This week, the Beauty and the Beast full-length trailer hit the internet. The live-action version of the original Disney film, staring Daniel Stevens (Downton Abbey) and Emma Watson (Harry Potter Films and a dozen amazing films and deeds since then) is on my “most anticipated” movies for 2017. The reality that Emma Watson plays Belle, only makes me that much more giddy. She’s one of my favorite people in the world. If she were an American citizen, I would have written her in for President this past election.
I saw the trailer within the first hour it was posted and have since watched it 12 times. Last night, our internet was broken so I took the opportunity to watch the animated version of the film. I cried at all my favorite parts and sang along with every, single song. My roommate will testify that I said, “This is the Gospel” in awed tones about half a dozen times (maybe more).
Those of you who read my 2013 series on Les Miserablés, and subsequent pieces since then, know of my fandom love of finding the Gospel in stories. Ever since the Gospel was first described to me as the greatest story ever told and ever since I was made aware that every good and amazing story is good and amazing because of the Gospel thread weaving through it, I’ve been on this quest to find out if it’s true.
Take Beauty and the Beast, as an example. A man, originally designed to be a prince who ruled over a kingdom and defended the poor and helpless, shows real ugliness by rejecting his true identity and turning away a beggar woman who is asking for shelter from the cold.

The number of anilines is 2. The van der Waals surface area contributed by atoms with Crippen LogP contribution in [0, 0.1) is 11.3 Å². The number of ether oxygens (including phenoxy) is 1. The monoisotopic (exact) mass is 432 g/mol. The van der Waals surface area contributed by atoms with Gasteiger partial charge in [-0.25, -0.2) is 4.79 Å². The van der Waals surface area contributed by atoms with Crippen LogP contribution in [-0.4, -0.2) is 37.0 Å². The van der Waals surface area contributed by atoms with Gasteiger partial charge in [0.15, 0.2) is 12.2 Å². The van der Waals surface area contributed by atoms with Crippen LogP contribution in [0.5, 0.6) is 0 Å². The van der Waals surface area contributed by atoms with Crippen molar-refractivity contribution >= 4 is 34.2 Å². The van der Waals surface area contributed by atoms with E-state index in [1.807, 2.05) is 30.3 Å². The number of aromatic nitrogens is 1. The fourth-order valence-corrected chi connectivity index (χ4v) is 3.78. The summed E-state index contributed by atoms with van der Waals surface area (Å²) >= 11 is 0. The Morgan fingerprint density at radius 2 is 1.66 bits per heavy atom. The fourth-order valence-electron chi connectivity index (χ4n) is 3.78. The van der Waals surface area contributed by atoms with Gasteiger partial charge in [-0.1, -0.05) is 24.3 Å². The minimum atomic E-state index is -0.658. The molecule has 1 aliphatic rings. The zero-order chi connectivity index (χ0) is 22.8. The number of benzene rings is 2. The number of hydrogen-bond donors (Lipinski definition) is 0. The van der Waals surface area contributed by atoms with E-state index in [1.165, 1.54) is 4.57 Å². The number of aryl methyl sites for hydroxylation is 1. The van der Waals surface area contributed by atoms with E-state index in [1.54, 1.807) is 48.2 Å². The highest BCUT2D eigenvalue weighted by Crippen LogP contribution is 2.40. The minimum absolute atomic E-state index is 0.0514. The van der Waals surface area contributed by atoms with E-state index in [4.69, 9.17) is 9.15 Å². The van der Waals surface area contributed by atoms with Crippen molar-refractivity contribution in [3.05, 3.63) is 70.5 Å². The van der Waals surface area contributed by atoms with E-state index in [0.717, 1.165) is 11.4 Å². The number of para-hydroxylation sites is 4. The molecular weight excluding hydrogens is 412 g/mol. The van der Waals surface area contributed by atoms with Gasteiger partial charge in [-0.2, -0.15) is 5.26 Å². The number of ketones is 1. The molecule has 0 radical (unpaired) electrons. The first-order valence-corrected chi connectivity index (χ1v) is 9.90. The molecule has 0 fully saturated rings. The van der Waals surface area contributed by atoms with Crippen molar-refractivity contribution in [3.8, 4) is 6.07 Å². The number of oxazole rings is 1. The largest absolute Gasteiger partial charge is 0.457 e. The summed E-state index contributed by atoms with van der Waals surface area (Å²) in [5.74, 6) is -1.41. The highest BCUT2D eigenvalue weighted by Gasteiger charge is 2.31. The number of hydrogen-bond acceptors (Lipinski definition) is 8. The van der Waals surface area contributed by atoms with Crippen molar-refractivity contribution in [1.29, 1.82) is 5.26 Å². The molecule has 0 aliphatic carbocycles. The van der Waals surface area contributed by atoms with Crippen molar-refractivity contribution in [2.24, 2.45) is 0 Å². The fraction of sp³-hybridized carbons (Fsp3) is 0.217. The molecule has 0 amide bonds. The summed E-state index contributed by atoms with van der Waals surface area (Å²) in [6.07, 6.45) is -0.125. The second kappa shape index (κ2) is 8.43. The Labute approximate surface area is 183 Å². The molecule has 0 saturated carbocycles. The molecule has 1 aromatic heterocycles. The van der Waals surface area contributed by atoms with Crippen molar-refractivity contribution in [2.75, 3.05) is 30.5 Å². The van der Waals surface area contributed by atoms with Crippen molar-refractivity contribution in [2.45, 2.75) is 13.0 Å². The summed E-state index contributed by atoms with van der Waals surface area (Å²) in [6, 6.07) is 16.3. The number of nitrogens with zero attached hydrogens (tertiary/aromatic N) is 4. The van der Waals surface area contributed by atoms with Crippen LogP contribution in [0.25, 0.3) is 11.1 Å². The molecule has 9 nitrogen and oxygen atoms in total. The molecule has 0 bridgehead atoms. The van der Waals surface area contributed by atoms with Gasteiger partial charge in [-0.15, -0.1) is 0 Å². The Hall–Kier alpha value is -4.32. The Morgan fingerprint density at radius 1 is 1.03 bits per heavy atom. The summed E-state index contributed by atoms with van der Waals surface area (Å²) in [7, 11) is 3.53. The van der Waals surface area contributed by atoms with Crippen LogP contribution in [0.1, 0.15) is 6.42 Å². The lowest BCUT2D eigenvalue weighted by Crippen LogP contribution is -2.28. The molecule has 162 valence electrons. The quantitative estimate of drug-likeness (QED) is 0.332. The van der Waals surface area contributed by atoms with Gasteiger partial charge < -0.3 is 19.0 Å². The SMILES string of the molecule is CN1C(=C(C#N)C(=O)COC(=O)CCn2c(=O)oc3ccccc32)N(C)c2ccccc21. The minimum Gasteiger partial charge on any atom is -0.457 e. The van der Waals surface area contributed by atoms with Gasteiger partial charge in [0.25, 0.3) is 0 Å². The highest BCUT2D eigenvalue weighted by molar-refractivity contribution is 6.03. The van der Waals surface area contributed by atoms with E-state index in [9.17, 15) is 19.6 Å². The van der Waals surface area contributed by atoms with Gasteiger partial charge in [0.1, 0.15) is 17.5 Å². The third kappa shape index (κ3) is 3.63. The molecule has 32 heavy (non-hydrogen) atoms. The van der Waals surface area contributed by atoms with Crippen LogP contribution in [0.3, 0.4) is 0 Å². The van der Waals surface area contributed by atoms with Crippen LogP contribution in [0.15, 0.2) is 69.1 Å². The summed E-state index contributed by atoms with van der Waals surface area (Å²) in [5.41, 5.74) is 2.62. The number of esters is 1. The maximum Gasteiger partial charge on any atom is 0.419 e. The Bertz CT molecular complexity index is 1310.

The prince is then cursed, twisted into a hideous beast to reflect the ugliness of his heart. How will he be redeemed? He must earn the love of woman.
Then there’s Belle. The Belle of Disney longs for adventure, but she sacrifices her dream, agreeing to take her father’s place as the prisoner of the Beast.
Emma Watson beautifully describes the relationship of the Beast and Belle. They are at odds with one another, going toe-to-to at the beginning. Gradually they become friends and this friendship turns into love. And, while the Beast is busy trying to earn Belle’s love, he is slowly becoming someone who is capable of love. Truly, he was capable of love from the beginning; he simply needed to have his true identity as a good and kind prince drawn out by the love he develops for Belle.
I believe the greatest evidence of his transformation is not only the fact that the Beast sacrifices his dream of restoration in order to set Belle free. The evidence of this change occurs near the end when Gaston—the most perfectly chiseled villain of all time—is seeking to murder the Beast out of jealousy. The Beast has an opportunity to kill Gaston, but he shows mercy instead.
Gaston, Gaston, every guy here wants to be you Gaston. What a perfect paradox is formed with the Beast and Gaston. Gaston is handsome and has women swooning over him, yet his love for Belle is selfish, driving him to form a despicable plot involving Belle’s father in order to force Belle into marrying him. (Somebody needs to tell this guy that kidnapping your lady’s father does not lay a foundation for a happy marriage).
The Beast, on the other hand, longs for Belle to stay with him, but he releases her to rescue her father. He does so with no hope that she will return.
In the end, the enemy is defeated, the prince and all those under his care are restored to their intended glory, and Belle is caught up in the greatest adventure her heart could imagine.
The Gospel. It is a tale of self-sacrificing love where ugly hearts are made beautiful and ugly, selfish people become princesses and princes. It is a tale where the heroes must surrender the things they hold most dear to participate in an adventure greater than they could ever dream.
The Gospel is truly a tale as old as time.
I cannot wait to see a live-action performance of Be Our Guest.